The module introduces concepts of sustainability and green chemistry by exploring the science behind personal care products—items most girls have a keen interest in. O’Connor enlisted the assistance of Jillian Toomey, one of her Fitchburg undergraduate students, to help develop the activities.

The sustainability/green chemistry curriculum, which debuted in June, is designed to be a four-day vacation-week program. A dozen girls in grades 4–6 start with an ice-breaking activity to get to know each other—to improve their “chemistry.” Through various activities, they learn that green chemistry is a focused effort with a set of guiding principles to encourage scientists and engineers to reduce or eliminate waste, use safer chemicals, and create energy-efficient methods to make products.

The first hands-on activity is making generic play dough from flour, water, salt, cream of tartar, and canola oil; a dash of food coloring, peppermint oil, and glitter add flair. The procedure, O’Connor notes, purposefully includes unnecessary steps and generates a lot of waste.

The girls then take turns reading aloud the Dr. Seuss book “The Lorax,” a favorite of green chemists because it explains sustainability in a simple way that people of all ages can understand. In this fable, the Once-ler, an indiscriminate industrialist, chops down all the truffula trees to get woolly tufts to knit thneeds, a kind of sweater. The Lorax, an environmentalist, speaks up to protect the trees and the creatures of the forest. Eventually all the trees are cut and the Once-ler can no longer make any products, plus the environment becomes saturated with pollution.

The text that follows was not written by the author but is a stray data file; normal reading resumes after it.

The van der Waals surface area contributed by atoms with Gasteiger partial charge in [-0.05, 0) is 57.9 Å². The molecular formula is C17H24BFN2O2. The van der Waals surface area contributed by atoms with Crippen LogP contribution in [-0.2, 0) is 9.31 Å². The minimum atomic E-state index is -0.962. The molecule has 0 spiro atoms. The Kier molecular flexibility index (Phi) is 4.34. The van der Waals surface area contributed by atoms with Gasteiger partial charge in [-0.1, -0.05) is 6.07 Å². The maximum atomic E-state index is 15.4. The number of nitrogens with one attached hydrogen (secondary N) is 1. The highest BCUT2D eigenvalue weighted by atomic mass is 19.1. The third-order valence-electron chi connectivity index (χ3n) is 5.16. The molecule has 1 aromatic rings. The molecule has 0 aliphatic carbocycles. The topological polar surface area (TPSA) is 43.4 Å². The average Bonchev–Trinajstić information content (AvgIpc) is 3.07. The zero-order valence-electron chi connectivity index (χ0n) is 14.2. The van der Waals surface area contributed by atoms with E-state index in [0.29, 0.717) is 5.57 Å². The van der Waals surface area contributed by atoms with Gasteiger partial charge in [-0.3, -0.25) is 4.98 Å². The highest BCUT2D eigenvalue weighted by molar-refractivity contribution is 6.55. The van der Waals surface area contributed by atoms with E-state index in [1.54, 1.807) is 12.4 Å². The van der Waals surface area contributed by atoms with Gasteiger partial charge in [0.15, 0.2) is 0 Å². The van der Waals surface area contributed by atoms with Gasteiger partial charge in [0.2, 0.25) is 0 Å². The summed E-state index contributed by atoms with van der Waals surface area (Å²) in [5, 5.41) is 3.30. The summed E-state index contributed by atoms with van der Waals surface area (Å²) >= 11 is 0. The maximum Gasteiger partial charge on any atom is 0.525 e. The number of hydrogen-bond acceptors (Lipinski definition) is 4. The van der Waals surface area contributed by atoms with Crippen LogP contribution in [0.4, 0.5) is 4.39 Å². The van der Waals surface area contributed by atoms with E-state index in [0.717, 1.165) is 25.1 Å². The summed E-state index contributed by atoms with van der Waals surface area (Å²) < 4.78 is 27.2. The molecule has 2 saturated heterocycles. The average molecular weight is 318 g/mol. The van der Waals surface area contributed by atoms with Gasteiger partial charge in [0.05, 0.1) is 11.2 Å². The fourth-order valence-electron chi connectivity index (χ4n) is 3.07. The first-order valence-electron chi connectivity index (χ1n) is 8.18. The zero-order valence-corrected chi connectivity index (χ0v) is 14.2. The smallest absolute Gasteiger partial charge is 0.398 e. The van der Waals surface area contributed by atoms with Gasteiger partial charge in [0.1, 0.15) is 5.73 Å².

The girls discuss the moral of the story: People should try to manufacture products that are not harmful to the environment and don’t deplete natural resources. The curriculum instructs teachers how to make the connection that scientists and engineers design and implement manufacturing processes, like making thneeds, but by applying concepts of green chemistry they can design processes that reduce impacts on human health and the environment.